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Unlike 2011, this winter is warming many heartsPublished: Tuesday, January 10, 2012, 7:36 AM Updated: Tuesday, January 10, 2012, 7:40 AM By Pat Galbincea, The Plain DealerCLEVELAND, Ohio -- This is a winter we hope sticks around.A year ago at this time, we were already growing sick of the snow and cold.Our first snowfall arrived Dec. 1, and by this time last year, we had already had 20 inches of snow.So far this year, we've had half that much. And it's all gone.Kids and dogs are tracking mud, not snow, into the house.READ MORE AT:http://blog.cleveland.com/metro/2012/01/mild_winter_in_northeast_ohio.html
BTW, the Agriculture Climate Zones have shifted north by one zone, so what used be the zone for Columbus has shifted north to Cleveland making it more difficult to produce some things like maple syrup.... http://www.scientificamerican.com/article.cfm?id=check-your-seed-packets
Not sure if it is only me, but I cannot get on the Scientificamerican.com website at all. Here is the Google cache version of the article:http://webcache.googleusercontent.com/search?q=cache:wj6HHj0SIf0J:www.scientificamerican.com/article.cfm%3Fid%3Dcheck-your-seed-packets+&cd=1&hl=en&ct=clnk&gl=us&client=firefox-a
Quote from: musky on March 21, 2012, 03:14:03 AMNot sure if it is only me, but I cannot get on the Scientificamerican.com website at all. Here is the Google cache version of the article:http://webcache.googleusercontent.com/search?q=cache:wj6HHj0SIf0J:www.scientificamerican.com/article.cfm%3Fid%3Dcheck-your-seed-packets+&cd=1&hl=en&ct=clnk&gl=us&client=firefox-aI just tried it again, and it works. Sometimes I'll post a link directly from the article and I don't test it. Then I hear later that it doesn't work. So I was actually surprised it worked for me just now.Weather Channel reports that Traverse City, MI is forecast to hit 87 today, 42 degrees above normal.I slept with all my windows open last night, and a nice breeze blowing through. One of the benefits of living on the fifth floor near the lake are the breezes. One of the negatives is that from noon to about 9 p.m., it gets downright chilly here because of the lake breeze. Then, the hottest time of the day is in the late evening to about 1 a.m. as the land "exhales" to the lake, and sends all that hot air across all the sun-heated pavement and buildings toward the lake.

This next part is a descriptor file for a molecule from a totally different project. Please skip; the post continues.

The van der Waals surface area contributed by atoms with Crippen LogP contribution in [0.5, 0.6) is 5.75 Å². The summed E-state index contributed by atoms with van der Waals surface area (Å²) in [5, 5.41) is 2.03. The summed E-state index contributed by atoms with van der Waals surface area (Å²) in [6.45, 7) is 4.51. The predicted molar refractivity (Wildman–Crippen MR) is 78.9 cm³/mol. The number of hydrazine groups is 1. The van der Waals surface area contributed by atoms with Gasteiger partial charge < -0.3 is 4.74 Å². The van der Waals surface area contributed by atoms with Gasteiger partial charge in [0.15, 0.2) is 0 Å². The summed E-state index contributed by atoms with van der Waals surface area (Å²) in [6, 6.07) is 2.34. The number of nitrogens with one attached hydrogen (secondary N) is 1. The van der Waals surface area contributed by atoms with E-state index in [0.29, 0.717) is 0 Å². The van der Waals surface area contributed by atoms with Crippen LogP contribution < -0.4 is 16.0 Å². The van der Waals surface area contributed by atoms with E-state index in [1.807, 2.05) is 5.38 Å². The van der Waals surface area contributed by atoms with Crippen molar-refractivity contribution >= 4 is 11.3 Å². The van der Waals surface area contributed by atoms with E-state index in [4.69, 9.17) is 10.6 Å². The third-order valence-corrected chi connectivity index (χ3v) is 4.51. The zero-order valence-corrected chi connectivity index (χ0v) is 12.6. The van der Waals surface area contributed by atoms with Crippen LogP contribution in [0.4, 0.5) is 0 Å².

Why are all the freak bad weather words inherited from Spanish? Derecho, El Nino?
There's a debate going on right now on a FB page about too many warnings, etc. It brings up a great point. It seems that the closer the storm s get to a metro area (Columbus Dayton Cincy etc), the more the warnings are posted. Yes, there's more people, of course, but I think some of this might lead to a "cry wolf" syndrome. The Mont. County warning Friday night was totally warranted, as a 4 block area around Wilmington Pike in Kettering had cars flattened from trees, and substantial property damage! But for some areas like Cincinnati, the actual storm didn't really get going until it was past the city, and spun up a brief tornado in Clermont County.The "dual polarized" radar at Wilmington should be able to make these events easier to warn on. It's not like they don't have the tools. I hope National Weather Service gets their heads out of the sand and realizes there is a need to address this and quick.